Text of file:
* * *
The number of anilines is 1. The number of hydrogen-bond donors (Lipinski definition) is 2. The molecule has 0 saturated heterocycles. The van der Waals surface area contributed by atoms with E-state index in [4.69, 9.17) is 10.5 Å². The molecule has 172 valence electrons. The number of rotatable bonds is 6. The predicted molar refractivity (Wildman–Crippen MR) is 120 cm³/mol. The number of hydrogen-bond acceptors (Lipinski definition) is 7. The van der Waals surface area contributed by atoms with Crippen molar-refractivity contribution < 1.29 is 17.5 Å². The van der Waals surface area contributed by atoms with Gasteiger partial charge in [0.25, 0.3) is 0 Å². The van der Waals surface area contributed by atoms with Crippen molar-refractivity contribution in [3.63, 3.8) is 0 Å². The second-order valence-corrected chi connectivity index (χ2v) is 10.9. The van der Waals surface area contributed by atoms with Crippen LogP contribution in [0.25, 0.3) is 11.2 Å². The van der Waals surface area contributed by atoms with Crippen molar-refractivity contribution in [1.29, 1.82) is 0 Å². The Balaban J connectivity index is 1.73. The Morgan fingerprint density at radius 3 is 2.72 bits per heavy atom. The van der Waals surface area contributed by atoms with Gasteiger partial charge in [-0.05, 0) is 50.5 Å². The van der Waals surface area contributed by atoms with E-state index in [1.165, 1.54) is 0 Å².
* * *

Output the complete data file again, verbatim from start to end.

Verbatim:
The number of anilines is 1. The number of hydrogen-bond donors (Lipinski definition) is 2. The molecule has 0 saturated heterocycles. The van der Waals surface area contributed by atoms with E-state index in [4.69, 9.17) is 10.5 Å². The molecule has 172 valence electrons. The number of rotatable bonds is 6. The predicted molar refractivity (Wildman–Crippen MR) is 120 cm³/mol. The number of hydrogen-bond acceptors (Lipinski definition) is 7. The van der Waals surface area contributed by atoms with Crippen molar-refractivity contribution < 1.29 is 17.5 Å². The van der Waals surface area contributed by atoms with Gasteiger partial charge in [0.25, 0.3) is 0 Å². The van der Waals surface area contributed by atoms with Crippen molar-refractivity contribution in [3.63, 3.8) is 0 Å². The second-order valence-corrected chi connectivity index (χ2v) is 10.9. The van der Waals surface area contributed by atoms with Crippen LogP contribution in [0.25, 0.3) is 11.2 Å². The van der Waals surface area contributed by atoms with Crippen molar-refractivity contribution in [1.29, 1.82) is 0 Å². The Balaban J connectivity index is 1.73. The Morgan fingerprint density at radius 3 is 2.72 bits per heavy atom. The van der Waals surface area contributed by atoms with Gasteiger partial charge in [-0.05, 0) is 50.5 Å². The van der Waals surface area contributed by atoms with E-state index in [1.165, 1.54) is 0 Å².